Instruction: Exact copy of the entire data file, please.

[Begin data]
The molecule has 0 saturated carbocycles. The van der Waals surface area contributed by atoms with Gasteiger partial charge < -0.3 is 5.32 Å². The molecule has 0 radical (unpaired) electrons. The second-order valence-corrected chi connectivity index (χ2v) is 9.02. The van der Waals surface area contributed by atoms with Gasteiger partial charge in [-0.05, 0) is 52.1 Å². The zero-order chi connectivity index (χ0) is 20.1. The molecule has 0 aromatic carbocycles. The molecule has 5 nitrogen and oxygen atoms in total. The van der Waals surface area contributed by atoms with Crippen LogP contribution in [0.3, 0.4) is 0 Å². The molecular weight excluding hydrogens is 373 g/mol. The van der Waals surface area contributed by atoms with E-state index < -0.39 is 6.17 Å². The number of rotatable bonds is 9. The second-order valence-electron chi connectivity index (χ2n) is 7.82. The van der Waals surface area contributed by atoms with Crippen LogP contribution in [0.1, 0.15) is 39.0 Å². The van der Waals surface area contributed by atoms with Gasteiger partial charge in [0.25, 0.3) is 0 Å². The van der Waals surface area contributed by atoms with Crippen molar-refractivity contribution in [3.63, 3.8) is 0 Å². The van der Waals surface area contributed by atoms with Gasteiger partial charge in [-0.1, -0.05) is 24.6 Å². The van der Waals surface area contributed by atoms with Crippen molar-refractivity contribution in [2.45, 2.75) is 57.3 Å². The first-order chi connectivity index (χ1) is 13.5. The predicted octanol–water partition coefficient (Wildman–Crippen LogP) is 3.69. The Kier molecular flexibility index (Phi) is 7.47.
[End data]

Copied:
The molecule has 0 saturated carbocycles. The van der Waals surface area contributed by atoms with Gasteiger partial charge < -0.3 is 5.32 Å². The molecule has 0 radical (unpaired) electrons. The second-order valence-corrected chi connectivity index (χ2v) is 9.02. The van der Waals surface area contributed by atoms with Gasteiger partial charge in [-0.05, 0) is 52.1 Å². The zero-order chi connectivity index (χ0) is 20.1. The molecule has 0 aromatic carbocycles. The molecule has 5 nitrogen and oxygen atoms in total. The van der Waals surface area contributed by atoms with Crippen LogP contribution in [0.3, 0.4) is 0 Å². The molecular weight excluding hydrogens is 373 g/mol. The van der Waals surface area contributed by atoms with E-state index < -0.39 is 6.17 Å². The number of rotatable bonds is 9. The second-order valence-electron chi connectivity index (χ2n) is 7.82. The van der Waals surface area contributed by atoms with Crippen LogP contribution in [0.1, 0.15) is 39.0 Å². The van der Waals surface area contributed by atoms with Gasteiger partial charge in [0.25, 0.3) is 0 Å². The van der Waals surface area contributed by atoms with Crippen molar-refractivity contribution in [3.63, 3.8) is 0 Å². The van der Waals surface area contributed by atoms with Gasteiger partial charge in [-0.1, -0.05) is 24.6 Å². The van der Waals surface area contributed by atoms with Crippen molar-refractivity contribution in [2.45, 2.75) is 57.3 Å². The first-order chi connectivity index (χ1) is 13.5. The predicted octanol–water partition coefficient (Wildman–Crippen LogP) is 3.69. The Kier molecular flexibility index (Phi) is 7.47.